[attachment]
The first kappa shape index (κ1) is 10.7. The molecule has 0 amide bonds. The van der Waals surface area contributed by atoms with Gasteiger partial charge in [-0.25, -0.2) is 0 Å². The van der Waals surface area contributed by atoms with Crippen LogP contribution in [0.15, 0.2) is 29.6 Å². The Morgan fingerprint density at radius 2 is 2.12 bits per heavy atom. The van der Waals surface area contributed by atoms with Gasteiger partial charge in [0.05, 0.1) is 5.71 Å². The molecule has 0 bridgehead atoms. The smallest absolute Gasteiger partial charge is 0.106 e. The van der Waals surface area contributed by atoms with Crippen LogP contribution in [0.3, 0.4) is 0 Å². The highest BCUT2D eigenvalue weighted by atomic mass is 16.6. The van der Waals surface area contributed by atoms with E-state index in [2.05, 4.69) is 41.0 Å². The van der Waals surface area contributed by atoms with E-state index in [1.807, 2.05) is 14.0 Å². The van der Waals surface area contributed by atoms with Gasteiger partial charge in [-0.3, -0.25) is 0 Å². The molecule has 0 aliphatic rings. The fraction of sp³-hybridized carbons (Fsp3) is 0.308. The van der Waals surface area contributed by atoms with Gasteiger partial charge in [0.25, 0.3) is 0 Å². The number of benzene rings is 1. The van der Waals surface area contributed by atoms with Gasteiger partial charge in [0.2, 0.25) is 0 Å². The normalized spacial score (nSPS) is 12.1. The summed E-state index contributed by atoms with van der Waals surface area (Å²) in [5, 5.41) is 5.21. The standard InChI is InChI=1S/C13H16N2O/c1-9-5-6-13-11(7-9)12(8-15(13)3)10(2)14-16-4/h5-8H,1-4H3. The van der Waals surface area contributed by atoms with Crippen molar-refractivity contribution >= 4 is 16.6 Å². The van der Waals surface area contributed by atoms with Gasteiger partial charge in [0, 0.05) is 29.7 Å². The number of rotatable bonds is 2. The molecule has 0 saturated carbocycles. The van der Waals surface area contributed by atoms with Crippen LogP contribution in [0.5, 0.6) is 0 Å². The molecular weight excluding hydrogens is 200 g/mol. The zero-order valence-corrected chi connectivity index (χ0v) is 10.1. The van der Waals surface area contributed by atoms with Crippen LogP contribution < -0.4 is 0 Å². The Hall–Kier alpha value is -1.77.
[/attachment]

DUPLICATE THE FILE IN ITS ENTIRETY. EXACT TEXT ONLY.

The first kappa shape index (κ1) is 10.7. The molecule has 0 amide bonds. The van der Waals surface area contributed by atoms with Gasteiger partial charge in [-0.25, -0.2) is 0 Å². The van der Waals surface area contributed by atoms with Crippen LogP contribution in [0.15, 0.2) is 29.6 Å². The Morgan fingerprint density at radius 2 is 2.12 bits per heavy atom. The van der Waals surface area contributed by atoms with Gasteiger partial charge in [0.05, 0.1) is 5.71 Å². The molecule has 0 bridgehead atoms. The smallest absolute Gasteiger partial charge is 0.106 e. The van der Waals surface area contributed by atoms with Crippen LogP contribution in [0.3, 0.4) is 0 Å². The highest BCUT2D eigenvalue weighted by atomic mass is 16.6. The van der Waals surface area contributed by atoms with E-state index in [2.05, 4.69) is 41.0 Å². The van der Waals surface area contributed by atoms with E-state index in [1.807, 2.05) is 14.0 Å². The van der Waals surface area contributed by atoms with Gasteiger partial charge in [-0.3, -0.25) is 0 Å². The molecule has 0 aliphatic rings. The fraction of sp³-hybridized carbons (Fsp3) is 0.308. The van der Waals surface area contributed by atoms with Gasteiger partial charge in [0.25, 0.3) is 0 Å². The number of benzene rings is 1. The van der Waals surface area contributed by atoms with Gasteiger partial charge in [0.2, 0.25) is 0 Å². The normalized spacial score (nSPS) is 12.1. The summed E-state index contributed by atoms with van der Waals surface area (Å²) in [5, 5.41) is 5.21. The standard InChI is InChI=1S/C13H16N2O/c1-9-5-6-13-11(7-9)12(8-15(13)3)10(2)14-16-4/h5-8H,1-4H3. The van der Waals surface area contributed by atoms with Crippen molar-refractivity contribution >= 4 is 16.6 Å². The van der Waals surface area contributed by atoms with Gasteiger partial charge in [0, 0.05) is 29.7 Å². The number of rotatable bonds is 2. The molecule has 0 saturated carbocycles. The van der Waals surface area contributed by atoms with Crippen LogP contribution in [0.5, 0.6) is 0 Å². The molecular weight excluding hydrogens is 200 g/mol. The zero-order valence-corrected chi connectivity index (χ0v) is 10.1. The van der Waals surface area contributed by atoms with Crippen LogP contribution < -0.4 is 0 Å². The Hall–Kier alpha value is -1.77.